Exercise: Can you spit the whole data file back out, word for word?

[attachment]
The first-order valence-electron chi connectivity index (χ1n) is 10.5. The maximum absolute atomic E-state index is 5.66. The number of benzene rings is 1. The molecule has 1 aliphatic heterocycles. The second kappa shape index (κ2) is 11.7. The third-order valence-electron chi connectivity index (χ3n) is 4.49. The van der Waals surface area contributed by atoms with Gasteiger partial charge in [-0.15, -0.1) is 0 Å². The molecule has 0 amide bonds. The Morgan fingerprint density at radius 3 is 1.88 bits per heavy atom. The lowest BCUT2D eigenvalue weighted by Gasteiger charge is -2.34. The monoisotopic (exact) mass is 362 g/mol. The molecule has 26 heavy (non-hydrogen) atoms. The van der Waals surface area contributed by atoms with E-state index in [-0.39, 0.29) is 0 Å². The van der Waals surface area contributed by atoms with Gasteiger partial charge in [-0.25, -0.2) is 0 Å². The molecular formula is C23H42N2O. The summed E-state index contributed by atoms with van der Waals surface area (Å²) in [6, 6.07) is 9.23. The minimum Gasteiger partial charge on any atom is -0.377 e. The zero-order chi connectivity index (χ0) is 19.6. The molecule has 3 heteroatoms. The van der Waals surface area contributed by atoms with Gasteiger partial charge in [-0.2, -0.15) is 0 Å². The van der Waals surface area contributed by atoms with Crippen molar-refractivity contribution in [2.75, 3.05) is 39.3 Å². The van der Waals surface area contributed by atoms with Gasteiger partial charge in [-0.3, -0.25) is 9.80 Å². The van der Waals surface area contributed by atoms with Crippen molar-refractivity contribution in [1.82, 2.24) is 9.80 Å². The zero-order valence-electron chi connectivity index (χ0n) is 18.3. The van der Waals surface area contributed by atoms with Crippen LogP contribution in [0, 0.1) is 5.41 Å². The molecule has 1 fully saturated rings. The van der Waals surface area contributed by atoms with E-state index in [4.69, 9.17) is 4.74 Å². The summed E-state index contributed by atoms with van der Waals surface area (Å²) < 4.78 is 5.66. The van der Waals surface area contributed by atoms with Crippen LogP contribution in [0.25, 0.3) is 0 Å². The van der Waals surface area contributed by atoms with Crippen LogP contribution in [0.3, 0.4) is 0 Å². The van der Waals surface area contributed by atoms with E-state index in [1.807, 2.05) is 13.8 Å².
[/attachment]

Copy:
The first-order valence-electron chi connectivity index (χ1n) is 10.5. The maximum absolute atomic E-state index is 5.66. The number of benzene rings is 1. The molecule has 1 aliphatic heterocycles. The second kappa shape index (κ2) is 11.7. The third-order valence-electron chi connectivity index (χ3n) is 4.49. The van der Waals surface area contributed by atoms with Gasteiger partial charge in [-0.15, -0.1) is 0 Å². The molecule has 0 amide bonds. The Morgan fingerprint density at radius 3 is 1.88 bits per heavy atom. The lowest BCUT2D eigenvalue weighted by Gasteiger charge is -2.34. The monoisotopic (exact) mass is 362 g/mol. The molecule has 26 heavy (non-hydrogen) atoms. The van der Waals surface area contributed by atoms with E-state index in [-0.39, 0.29) is 0 Å². The van der Waals surface area contributed by atoms with Gasteiger partial charge in [-0.25, -0.2) is 0 Å². The molecular formula is C23H42N2O. The summed E-state index contributed by atoms with van der Waals surface area (Å²) in [6, 6.07) is 9.23. The minimum Gasteiger partial charge on any atom is -0.377 e. The zero-order chi connectivity index (χ0) is 19.6. The molecule has 3 heteroatoms. The van der Waals surface area contributed by atoms with Gasteiger partial charge in [-0.2, -0.15) is 0 Å². The van der Waals surface area contributed by atoms with Crippen molar-refractivity contribution in [2.75, 3.05) is 39.3 Å². The van der Waals surface area contributed by atoms with Gasteiger partial charge in [-0.3, -0.25) is 9.80 Å². The van der Waals surface area contributed by atoms with Crippen molar-refractivity contribution in [1.82, 2.24) is 9.80 Å². The zero-order valence-electron chi connectivity index (χ0n) is 18.3. The van der Waals surface area contributed by atoms with Crippen LogP contribution in [0, 0.1) is 5.41 Å². The molecule has 1 fully saturated rings. The van der Waals surface area contributed by atoms with E-state index in [4.69, 9.17) is 4.74 Å². The summed E-state index contributed by atoms with van der Waals surface area (Å²) < 4.78 is 5.66. The van der Waals surface area contributed by atoms with Crippen LogP contribution in [0.25, 0.3) is 0 Å². The van der Waals surface area contributed by atoms with Crippen LogP contribution in [0.3, 0.4) is 0 Å². The van der Waals surface area contributed by atoms with E-state index in [1.807, 2.05) is 13.8 Å².